What this means: The Bills filled perhaps the biggest missing hole in a Super Bowl run, while also achieving the most significant free agent signing in franchise history — seriously. Buffalo is looking for a veteran passer to add to the top seven and there’s nothing better than a two-time Super Bowl champion with 115.5 career sacks. The addition of Miller will give the Bills defense a missing edge presence, while diverting attention away from Ed Oliver and Greg Rousseau and creating more one-on-one opportunities for other players. An essential presence in a competitive AFC.
What is the risk? It’s a big contract for a player who is about to turn 33. The Bills — a team that entered the offseason with limited cap space — make a big investment in a player late in his career. But Miller hasn’t missed more than two games in a single season since 2013, when he was suspended for six games. Outside of 2013, he finished every season with at least eight sacks. It’s worth the risk.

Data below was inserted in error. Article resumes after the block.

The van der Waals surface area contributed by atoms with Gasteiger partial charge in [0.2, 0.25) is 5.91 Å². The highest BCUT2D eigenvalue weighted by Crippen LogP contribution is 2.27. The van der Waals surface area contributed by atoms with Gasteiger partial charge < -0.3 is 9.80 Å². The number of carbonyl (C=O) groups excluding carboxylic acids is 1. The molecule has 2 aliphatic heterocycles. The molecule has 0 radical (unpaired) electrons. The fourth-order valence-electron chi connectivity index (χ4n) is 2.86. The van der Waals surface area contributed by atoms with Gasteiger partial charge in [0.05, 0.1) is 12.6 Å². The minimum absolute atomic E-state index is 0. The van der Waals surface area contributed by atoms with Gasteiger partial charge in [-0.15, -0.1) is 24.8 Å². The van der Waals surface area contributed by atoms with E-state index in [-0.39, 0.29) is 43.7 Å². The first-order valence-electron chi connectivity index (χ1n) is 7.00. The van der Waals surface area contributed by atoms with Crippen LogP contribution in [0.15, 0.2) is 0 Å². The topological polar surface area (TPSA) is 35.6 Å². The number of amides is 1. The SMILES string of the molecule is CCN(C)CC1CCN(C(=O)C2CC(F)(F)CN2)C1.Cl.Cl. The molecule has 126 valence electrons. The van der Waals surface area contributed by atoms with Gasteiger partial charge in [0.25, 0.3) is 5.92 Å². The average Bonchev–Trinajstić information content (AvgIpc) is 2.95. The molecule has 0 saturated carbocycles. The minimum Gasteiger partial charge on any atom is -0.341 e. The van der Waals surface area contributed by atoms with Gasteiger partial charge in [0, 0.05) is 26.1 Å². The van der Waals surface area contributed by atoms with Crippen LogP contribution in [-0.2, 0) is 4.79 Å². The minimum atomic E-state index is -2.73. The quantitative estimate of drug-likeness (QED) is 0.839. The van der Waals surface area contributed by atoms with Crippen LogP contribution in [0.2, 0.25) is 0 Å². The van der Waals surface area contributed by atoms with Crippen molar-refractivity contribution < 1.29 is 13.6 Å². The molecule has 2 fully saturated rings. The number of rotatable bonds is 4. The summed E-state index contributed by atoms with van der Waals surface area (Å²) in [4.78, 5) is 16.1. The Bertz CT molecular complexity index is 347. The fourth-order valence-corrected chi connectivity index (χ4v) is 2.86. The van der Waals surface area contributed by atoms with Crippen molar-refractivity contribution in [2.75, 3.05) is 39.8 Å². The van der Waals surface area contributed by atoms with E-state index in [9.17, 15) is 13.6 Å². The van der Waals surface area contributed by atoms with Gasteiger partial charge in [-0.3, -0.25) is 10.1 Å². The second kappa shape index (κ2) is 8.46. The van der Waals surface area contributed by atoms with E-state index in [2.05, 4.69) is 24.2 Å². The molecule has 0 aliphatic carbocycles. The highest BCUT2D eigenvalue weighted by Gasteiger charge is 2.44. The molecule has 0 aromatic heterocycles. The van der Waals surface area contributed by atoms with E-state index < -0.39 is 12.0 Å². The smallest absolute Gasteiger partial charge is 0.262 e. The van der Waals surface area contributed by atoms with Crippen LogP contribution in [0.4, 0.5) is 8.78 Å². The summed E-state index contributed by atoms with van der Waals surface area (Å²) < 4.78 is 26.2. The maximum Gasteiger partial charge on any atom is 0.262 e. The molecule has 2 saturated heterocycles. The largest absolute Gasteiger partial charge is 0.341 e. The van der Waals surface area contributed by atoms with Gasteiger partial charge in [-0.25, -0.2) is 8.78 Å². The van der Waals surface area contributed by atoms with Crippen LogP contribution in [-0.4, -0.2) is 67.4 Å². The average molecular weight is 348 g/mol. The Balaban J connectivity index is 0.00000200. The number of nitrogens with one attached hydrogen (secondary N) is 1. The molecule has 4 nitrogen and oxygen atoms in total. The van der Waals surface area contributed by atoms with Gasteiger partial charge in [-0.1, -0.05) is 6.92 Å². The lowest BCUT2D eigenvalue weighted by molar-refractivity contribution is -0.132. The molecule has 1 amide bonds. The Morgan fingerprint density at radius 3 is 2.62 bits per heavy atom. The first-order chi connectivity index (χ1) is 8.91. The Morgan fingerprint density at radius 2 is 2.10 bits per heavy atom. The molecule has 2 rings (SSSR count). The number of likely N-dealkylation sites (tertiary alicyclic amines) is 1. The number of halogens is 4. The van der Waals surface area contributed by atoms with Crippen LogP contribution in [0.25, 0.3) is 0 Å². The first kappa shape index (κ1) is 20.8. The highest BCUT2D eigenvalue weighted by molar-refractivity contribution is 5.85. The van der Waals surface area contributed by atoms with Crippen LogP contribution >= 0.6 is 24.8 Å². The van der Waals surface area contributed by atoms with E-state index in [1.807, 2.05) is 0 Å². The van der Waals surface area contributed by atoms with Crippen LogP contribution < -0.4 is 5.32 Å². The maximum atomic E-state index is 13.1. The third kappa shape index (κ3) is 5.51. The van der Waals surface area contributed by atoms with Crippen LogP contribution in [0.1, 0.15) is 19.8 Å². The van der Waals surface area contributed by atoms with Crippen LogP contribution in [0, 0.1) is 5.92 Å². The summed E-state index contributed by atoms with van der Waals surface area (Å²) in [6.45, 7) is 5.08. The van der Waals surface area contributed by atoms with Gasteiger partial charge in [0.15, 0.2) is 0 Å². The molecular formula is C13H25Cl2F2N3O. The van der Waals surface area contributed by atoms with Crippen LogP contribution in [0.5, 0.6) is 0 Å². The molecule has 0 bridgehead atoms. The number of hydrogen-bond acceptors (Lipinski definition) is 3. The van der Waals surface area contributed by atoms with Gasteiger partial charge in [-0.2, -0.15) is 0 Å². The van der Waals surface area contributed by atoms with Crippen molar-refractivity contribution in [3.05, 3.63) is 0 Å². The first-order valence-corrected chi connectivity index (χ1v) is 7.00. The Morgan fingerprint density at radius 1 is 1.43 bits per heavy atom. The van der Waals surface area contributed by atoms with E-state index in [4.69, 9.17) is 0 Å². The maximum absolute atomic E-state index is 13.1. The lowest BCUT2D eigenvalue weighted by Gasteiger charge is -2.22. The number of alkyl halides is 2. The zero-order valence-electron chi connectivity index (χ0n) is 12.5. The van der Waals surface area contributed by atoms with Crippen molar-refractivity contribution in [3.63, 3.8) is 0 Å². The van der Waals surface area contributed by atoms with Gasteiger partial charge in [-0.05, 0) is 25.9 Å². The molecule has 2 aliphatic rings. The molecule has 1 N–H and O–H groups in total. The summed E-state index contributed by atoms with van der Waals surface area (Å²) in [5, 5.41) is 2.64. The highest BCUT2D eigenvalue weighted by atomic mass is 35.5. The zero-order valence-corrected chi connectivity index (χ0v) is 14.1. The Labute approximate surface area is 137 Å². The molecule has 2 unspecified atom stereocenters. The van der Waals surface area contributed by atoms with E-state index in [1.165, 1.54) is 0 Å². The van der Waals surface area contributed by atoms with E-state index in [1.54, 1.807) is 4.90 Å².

Howard agreed to the terms of a one-year contract worth $3.5 million that could be worth up to $5 million.
What this means: Buffalo has a veteran tight end to partner with Dawson Knox, who just completed a career season (nine touchdowns). Howard provides quarterback Josh Allen with another weapon and will allow for greater versatility on offense under first coordinator Ken Dorsey. Howard had over 400 players receiving three straight seasons to start his career at Tampa Bay, but had less of a role after Rob Gronkowski arrived. He should have more opportunities in Buffalo. After having two or more tight ends in a record 100 games last year, the Bills will enjoy the presence of two eye-catching players on the court.